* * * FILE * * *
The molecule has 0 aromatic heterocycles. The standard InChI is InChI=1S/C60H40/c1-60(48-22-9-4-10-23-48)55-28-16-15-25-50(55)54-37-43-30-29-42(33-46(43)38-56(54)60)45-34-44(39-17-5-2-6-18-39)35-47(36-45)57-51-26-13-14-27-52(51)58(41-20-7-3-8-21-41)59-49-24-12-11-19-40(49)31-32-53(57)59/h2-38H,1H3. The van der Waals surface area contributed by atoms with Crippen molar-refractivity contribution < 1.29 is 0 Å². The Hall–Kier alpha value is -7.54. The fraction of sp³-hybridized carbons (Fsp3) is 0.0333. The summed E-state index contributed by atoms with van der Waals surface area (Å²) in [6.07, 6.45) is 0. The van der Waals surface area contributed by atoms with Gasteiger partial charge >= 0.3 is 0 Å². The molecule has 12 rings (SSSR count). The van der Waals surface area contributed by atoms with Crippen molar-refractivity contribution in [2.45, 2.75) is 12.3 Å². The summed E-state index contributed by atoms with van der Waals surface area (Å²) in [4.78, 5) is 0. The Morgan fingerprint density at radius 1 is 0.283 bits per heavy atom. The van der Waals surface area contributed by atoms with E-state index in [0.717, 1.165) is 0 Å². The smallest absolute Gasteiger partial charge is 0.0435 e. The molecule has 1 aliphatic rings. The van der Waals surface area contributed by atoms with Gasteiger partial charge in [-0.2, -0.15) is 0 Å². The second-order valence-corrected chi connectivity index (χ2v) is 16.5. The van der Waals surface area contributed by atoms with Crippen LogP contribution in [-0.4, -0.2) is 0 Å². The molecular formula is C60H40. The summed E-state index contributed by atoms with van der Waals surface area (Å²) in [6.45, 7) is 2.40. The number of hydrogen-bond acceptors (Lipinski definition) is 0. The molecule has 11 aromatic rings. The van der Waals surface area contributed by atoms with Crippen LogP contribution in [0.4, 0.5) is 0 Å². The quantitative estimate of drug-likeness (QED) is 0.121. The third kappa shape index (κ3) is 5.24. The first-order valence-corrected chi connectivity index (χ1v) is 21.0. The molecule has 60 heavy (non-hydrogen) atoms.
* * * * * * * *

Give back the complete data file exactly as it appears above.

The molecule has 0 aromatic heterocycles. The standard InChI is InChI=1S/C60H40/c1-60(48-22-9-4-10-23-48)55-28-16-15-25-50(55)54-37-43-30-29-42(33-46(43)38-56(54)60)45-34-44(39-17-5-2-6-18-39)35-47(36-45)57-51-26-13-14-27-52(51)58(41-20-7-3-8-21-41)59-49-24-12-11-19-40(49)31-32-53(57)59/h2-38H,1H3. The van der Waals surface area contributed by atoms with Crippen molar-refractivity contribution < 1.29 is 0 Å². The Hall–Kier alpha value is -7.54. The fraction of sp³-hybridized carbons (Fsp3) is 0.0333. The summed E-state index contributed by atoms with van der Waals surface area (Å²) in [6.07, 6.45) is 0. The van der Waals surface area contributed by atoms with Gasteiger partial charge >= 0.3 is 0 Å². The molecule has 12 rings (SSSR count). The van der Waals surface area contributed by atoms with Crippen molar-refractivity contribution in [2.45, 2.75) is 12.3 Å². The summed E-state index contributed by atoms with van der Waals surface area (Å²) in [4.78, 5) is 0. The Morgan fingerprint density at radius 1 is 0.283 bits per heavy atom. The van der Waals surface area contributed by atoms with E-state index in [0.717, 1.165) is 0 Å². The smallest absolute Gasteiger partial charge is 0.0435 e. The molecule has 1 aliphatic rings. The van der Waals surface area contributed by atoms with Gasteiger partial charge in [-0.2, -0.15) is 0 Å². The second-order valence-corrected chi connectivity index (χ2v) is 16.5. The van der Waals surface area contributed by atoms with Crippen LogP contribution in [-0.4, -0.2) is 0 Å². The molecular formula is C60H40. The summed E-state index contributed by atoms with van der Waals surface area (Å²) in [6.45, 7) is 2.40. The number of hydrogen-bond acceptors (Lipinski definition) is 0. The molecule has 11 aromatic rings. The van der Waals surface area contributed by atoms with Crippen LogP contribution in [0.4, 0.5) is 0 Å². The quantitative estimate of drug-likeness (QED) is 0.121. The third kappa shape index (κ3) is 5.24. The first-order valence-corrected chi connectivity index (χ1v) is 21.0. The molecule has 60 heavy (non-hydrogen) atoms.